Under paragraph 7 of the agreement Hazelton was obliged to 'assume complete responsibility for the proper inspection and assembly of the equipment and deliver the same to its vandee in good operating condition; train the operators and mechanics of its vendee to operate, lubricate and maintain such equipment correctly; inspect the equipment free of charge thirty (30) days (as nearly as practicable) after delivery to its vendee; again inspect the equipment free of charge five (5) months (as nearly as practicable) after delivery to its vendee; and furnish to the Company a delivery report, 30-day inspection report and 5-month inspection report on forms furnished by the Company, signed by the Distributor and an authorized representative of its vendee. * * *'
Galion gave a six months warranty against defective material or workmanship and, as found by the district court, 'Hazelton serviced any complaints and apparently bore the labor costs involved.' 203 F.Supp. 522 at 524.
Hazelton was required to furnish Galion a monthly sales report indicting sales for the preceding thrity days, inventory, unfilled orders, and projections of future sales. Hazelton contributed to advertising programs of Galion appearing in trade journals circulated in New Hampshire. Upon the termination of the agreement and under specified conditions, Galion agreed to repurchase from Gazelton all new, current, unused and salable service parts.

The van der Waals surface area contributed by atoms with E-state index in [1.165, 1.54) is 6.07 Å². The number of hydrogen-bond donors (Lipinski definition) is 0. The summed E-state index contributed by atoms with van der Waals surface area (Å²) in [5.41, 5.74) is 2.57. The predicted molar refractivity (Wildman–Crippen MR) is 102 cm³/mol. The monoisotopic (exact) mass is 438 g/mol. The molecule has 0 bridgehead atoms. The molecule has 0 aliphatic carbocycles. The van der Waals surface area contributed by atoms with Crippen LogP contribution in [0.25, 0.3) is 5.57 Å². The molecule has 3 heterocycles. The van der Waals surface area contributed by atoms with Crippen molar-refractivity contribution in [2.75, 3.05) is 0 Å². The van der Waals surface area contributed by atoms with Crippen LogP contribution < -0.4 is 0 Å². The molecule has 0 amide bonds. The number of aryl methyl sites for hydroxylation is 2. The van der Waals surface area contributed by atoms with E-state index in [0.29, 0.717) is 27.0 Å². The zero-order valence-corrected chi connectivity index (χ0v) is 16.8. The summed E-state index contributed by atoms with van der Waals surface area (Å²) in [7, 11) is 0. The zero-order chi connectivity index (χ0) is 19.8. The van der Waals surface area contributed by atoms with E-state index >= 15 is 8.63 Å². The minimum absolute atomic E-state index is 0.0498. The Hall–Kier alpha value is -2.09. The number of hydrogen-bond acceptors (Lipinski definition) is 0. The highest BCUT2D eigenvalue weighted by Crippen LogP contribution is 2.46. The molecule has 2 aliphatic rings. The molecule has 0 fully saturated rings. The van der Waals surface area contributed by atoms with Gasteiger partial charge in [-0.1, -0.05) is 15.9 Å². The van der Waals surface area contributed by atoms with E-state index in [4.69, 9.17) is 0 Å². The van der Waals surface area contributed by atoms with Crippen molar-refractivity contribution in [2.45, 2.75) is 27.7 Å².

There was continuing assistance and personal contact between Galion and Hazelton. Galion furnished training services for Hazelton's salesmen and made available to Hazelton a Galion airplane by which prospective New Hampshire customers could be flown to Galion's plant in Ohio.
One David Gillespie, Galion's 'district representative,' was in periodic personal contact in New Hampshire with Hazelton and, as noted, monitored its monthly sales performance. His function was to insure that 'Galion has its share of the New Hampshire market,' and his liaison with Hazelton was aimed at fostering this objective.
On these facts the issue is raised whether the Galion corporation could be subjected to suit in the State of New Hampshire and accordingly, in a United States district court where, as here, there exists diversity of citizenship. As the trial judge correctly noted, in this class of case two questions must be anwered.
In Pulson v. American Rolling Mill Co., 170 F.2d 193, 194 (1 Cir.1948), this court indicated the scope of that dual inquiry thusly: